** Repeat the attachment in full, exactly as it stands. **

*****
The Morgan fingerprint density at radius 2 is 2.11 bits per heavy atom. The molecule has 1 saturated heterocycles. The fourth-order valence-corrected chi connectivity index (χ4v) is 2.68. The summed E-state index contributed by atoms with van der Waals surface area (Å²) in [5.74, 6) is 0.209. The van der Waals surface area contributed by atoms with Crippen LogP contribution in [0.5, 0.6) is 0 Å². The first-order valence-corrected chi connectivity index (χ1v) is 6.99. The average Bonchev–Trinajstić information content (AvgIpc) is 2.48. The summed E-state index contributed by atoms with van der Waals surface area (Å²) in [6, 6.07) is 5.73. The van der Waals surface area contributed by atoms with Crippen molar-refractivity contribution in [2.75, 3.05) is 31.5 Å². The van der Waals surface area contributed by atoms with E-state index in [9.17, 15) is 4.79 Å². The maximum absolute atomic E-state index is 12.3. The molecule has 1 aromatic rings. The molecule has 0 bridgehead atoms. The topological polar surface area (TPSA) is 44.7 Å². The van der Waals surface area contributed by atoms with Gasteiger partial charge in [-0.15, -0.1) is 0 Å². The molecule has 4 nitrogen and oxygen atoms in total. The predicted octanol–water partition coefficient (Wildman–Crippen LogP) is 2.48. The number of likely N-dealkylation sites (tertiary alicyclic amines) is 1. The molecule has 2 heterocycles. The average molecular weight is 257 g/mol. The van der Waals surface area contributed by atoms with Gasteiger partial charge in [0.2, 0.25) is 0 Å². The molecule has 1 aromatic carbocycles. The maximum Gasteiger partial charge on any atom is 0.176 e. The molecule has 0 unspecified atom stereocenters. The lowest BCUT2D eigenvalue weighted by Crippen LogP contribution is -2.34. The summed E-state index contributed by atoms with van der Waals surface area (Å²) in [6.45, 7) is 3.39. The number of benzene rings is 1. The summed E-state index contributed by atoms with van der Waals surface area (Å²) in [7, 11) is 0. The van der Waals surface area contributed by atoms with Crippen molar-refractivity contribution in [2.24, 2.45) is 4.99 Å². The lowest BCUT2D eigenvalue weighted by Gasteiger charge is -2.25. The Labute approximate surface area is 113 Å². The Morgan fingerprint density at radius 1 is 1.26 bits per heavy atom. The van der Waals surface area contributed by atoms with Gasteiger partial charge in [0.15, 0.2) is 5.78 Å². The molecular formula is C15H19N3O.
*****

The Morgan fingerprint density at radius 2 is 2.11 bits per heavy atom. The molecule has 1 saturated heterocycles. The fourth-order valence-corrected chi connectivity index (χ4v) is 2.68. The summed E-state index contributed by atoms with van der Waals surface area (Å²) in [5.74, 6) is 0.209. The van der Waals surface area contributed by atoms with Crippen LogP contribution in [0.5, 0.6) is 0 Å². The first-order valence-corrected chi connectivity index (χ1v) is 6.99. The average Bonchev–Trinajstić information content (AvgIpc) is 2.48. The summed E-state index contributed by atoms with van der Waals surface area (Å²) in [6, 6.07) is 5.73. The van der Waals surface area contributed by atoms with Crippen molar-refractivity contribution in [2.75, 3.05) is 31.5 Å². The van der Waals surface area contributed by atoms with E-state index in [9.17, 15) is 4.79 Å². The maximum absolute atomic E-state index is 12.3. The molecule has 1 aromatic rings. The molecule has 0 bridgehead atoms. The topological polar surface area (TPSA) is 44.7 Å². The van der Waals surface area contributed by atoms with Gasteiger partial charge in [-0.15, -0.1) is 0 Å². The molecule has 4 nitrogen and oxygen atoms in total. The predicted octanol–water partition coefficient (Wildman–Crippen LogP) is 2.48. The number of likely N-dealkylation sites (tertiary alicyclic amines) is 1. The molecule has 2 heterocycles. The average molecular weight is 257 g/mol. The van der Waals surface area contributed by atoms with Gasteiger partial charge in [0.2, 0.25) is 0 Å². The molecule has 1 aromatic carbocycles. The maximum Gasteiger partial charge on any atom is 0.176 e. The molecule has 0 unspecified atom stereocenters. The lowest BCUT2D eigenvalue weighted by Crippen LogP contribution is -2.34. The summed E-state index contributed by atoms with van der Waals surface area (Å²) in [6.45, 7) is 3.39. The number of benzene rings is 1. The summed E-state index contributed by atoms with van der Waals surface area (Å²) in [7, 11) is 0. The van der Waals surface area contributed by atoms with Crippen molar-refractivity contribution in [2.24, 2.45) is 4.99 Å². The lowest BCUT2D eigenvalue weighted by Gasteiger charge is -2.25. The Labute approximate surface area is 113 Å². The Morgan fingerprint density at radius 1 is 1.26 bits per heavy atom. The van der Waals surface area contributed by atoms with Gasteiger partial charge in [0.15, 0.2) is 5.78 Å². The molecular formula is C15H19N3O.